There is rising concern over deaths and serious complications related to pregnancy and childbirth among the medical community. The American College of Obstetricians and Gynecologists recently released an 11-page opinion describing changes they think would improve postpartum care. If adopted, the changes would hopefully improve the country’s woeful performance in maternal health. The U.S. regularly finishes at or near the bottom of industrialized nations when analyzing health outcomes for mothers following childbirth.

One and done

Among the recommendations is a call to make postpartum care an ongoing process of maternal support. At present, many women see a doctor once or not at all in the months after they give birth. This is a dangerous time for new mothers. Seeing a doctor only once puts the mother at risk of a number of serious health problems that can occur in this period.

Maternal health is not ensured, or insured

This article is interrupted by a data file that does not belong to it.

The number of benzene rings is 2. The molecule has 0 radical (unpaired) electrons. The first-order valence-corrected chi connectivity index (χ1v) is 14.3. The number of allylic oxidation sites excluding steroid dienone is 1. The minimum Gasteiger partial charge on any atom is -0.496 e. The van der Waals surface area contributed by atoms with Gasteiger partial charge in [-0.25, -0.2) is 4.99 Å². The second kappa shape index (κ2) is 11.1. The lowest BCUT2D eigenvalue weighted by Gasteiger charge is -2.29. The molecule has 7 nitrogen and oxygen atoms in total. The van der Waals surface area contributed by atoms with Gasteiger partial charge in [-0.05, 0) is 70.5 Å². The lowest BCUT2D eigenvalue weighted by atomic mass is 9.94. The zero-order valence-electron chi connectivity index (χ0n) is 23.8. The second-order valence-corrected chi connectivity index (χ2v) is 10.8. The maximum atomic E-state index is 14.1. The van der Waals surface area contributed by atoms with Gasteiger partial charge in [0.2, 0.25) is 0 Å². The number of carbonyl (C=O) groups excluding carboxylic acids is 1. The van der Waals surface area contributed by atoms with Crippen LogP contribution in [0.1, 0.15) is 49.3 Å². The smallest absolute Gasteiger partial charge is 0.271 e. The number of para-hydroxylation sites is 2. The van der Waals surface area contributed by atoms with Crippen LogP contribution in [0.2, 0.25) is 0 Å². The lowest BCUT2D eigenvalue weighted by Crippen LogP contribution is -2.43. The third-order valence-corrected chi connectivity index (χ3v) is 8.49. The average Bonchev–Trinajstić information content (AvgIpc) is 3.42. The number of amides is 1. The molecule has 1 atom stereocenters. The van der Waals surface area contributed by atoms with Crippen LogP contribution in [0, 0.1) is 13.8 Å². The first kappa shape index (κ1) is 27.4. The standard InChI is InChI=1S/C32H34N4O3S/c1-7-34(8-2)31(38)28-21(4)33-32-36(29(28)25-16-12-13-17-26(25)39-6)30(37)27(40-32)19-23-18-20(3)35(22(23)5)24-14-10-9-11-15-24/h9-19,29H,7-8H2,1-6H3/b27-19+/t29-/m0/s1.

Part of the problem is that women are not properly covered when it comes to postpartum care. Many insurance plans cover only one visit to an OB-GYN after childbirth. This visit generally comes at least a month after the delivery. By this point, more than half of working mothers have returned to work. This makes scheduling the appointment a challenge. The ACOG report suggested that around 40 percent of women skip the postpartum visit altogether. 

What can go wrong?

While there are certainly cases where a new mother experiences no complications in recovering from childbirth, it is hardly something that should be expected. The ACOG believes that more attention needs to be paid to the health of new mothers because of common issues such as hypertension, diabetes, mood disorders, blood clots and more. Even a normal, healthy delivery takes a tremendous toll on the body and mind. Women who have gone through it require more medical support than they are getting. The result of this lack of care can be tragic.

Source: National Public Radio, “Redesigning Maternal Care: OB-GYNs Are Urged to See New Mothers Sooner And More Often,” By Nina Martin, 23 April 2018